The ratios of men to women who use particular substances vary greatly and generally statistics show a significant trend toward more substance use by males for all classes of substances. For example, the ratio of men to women who use heroin is close to 3: 1 while the proportion of men to women users of cocaine tends to be two males for every one female. Methamphetamine, however, is significantly different and appears to be a substance of abuse and addiction that appeals to both men and women equally. That ratio of use along gender lines is close to 1:1. Similarly, admissions to treatment facilities for the use of methamphetamine are also approximately 50% women and 50% men.
While the numbers of men and women who use meth are similar, there are significant differences between men and women who use methamphetamine, however. Women who use methamphetamine are more likely to have certain characteristics and life circumstances that male users of meth do not. Some of these issues that women who use methamphetamine typically have are:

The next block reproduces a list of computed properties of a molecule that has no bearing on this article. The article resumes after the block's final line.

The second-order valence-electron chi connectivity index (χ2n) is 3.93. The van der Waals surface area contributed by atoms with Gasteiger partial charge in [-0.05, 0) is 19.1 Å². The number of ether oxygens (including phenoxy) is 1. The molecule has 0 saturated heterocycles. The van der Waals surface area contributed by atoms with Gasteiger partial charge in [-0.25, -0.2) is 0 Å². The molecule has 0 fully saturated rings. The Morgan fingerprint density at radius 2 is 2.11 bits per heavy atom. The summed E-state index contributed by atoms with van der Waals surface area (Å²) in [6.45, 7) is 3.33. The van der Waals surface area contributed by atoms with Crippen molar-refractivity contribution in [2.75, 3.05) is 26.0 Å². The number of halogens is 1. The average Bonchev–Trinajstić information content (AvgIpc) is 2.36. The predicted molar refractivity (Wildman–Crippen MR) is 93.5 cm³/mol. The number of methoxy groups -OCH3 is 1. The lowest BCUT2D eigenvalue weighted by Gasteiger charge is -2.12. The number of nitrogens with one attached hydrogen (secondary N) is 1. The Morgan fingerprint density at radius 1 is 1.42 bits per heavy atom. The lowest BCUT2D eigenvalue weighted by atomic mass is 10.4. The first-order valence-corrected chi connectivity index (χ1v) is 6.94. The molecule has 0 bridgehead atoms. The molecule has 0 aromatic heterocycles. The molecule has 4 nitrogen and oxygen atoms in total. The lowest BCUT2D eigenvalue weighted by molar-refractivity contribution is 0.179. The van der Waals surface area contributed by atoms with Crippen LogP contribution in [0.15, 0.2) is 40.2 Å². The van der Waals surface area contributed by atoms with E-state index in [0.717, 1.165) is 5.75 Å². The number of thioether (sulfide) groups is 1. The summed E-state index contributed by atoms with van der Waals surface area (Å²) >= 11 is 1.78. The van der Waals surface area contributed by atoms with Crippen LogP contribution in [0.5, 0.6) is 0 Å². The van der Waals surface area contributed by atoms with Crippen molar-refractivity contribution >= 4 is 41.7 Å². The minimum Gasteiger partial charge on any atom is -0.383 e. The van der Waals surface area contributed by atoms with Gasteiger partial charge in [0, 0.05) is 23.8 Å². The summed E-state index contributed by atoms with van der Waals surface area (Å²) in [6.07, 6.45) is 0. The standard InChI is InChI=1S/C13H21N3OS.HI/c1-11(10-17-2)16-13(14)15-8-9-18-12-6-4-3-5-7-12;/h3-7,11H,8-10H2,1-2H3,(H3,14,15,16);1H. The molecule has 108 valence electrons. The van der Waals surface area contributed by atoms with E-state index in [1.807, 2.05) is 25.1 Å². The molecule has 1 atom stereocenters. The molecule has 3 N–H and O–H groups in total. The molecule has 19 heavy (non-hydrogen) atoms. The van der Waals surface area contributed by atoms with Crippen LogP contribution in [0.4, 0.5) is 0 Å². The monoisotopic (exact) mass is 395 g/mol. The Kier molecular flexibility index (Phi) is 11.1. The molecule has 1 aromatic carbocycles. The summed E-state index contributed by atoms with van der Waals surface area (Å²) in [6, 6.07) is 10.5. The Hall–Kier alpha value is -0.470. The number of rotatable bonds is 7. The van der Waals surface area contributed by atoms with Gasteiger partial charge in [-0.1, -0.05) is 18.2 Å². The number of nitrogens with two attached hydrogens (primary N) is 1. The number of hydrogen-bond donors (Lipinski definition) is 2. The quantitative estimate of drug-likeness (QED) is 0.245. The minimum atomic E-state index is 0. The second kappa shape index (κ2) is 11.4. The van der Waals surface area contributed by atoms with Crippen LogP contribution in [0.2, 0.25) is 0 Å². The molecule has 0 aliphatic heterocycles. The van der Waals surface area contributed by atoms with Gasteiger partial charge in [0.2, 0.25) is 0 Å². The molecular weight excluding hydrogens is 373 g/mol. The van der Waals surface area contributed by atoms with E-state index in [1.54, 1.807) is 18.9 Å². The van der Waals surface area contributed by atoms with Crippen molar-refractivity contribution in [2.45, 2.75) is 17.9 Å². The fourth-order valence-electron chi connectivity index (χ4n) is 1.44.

• a live-in partner who abuses substances
• a history of physical and sexual abuse
• a history of multiple suicide attempts
• introduction to methamphetamine by an intimate partner
• motivation to use methamphetamine by the desire for weight control
• more negative medical and role functioning consequences of use than men
• more frequent use
• habitual smoking of methamphetamine rather than use by inhalation or injection
• psychiatric methamphetamine-related symptoms, issues and conditions
For women, methamphetamine use and recovery seem intricately tied to relationship issues. It is typical that a woman addicted to meth will also have a partner who is similarly addicted. This social dynamic significantly complicates recovery efforts for women. For example, women who complete treatment for methamphetamine use, and return to partners who continue to use meth, are more likely to relapse than women who do not return to such relationships after treatment. On the other hand, women who successfully complete treatment and return to partners who are also in early recovery from methamphetamine use have fewer incidents of relapse.
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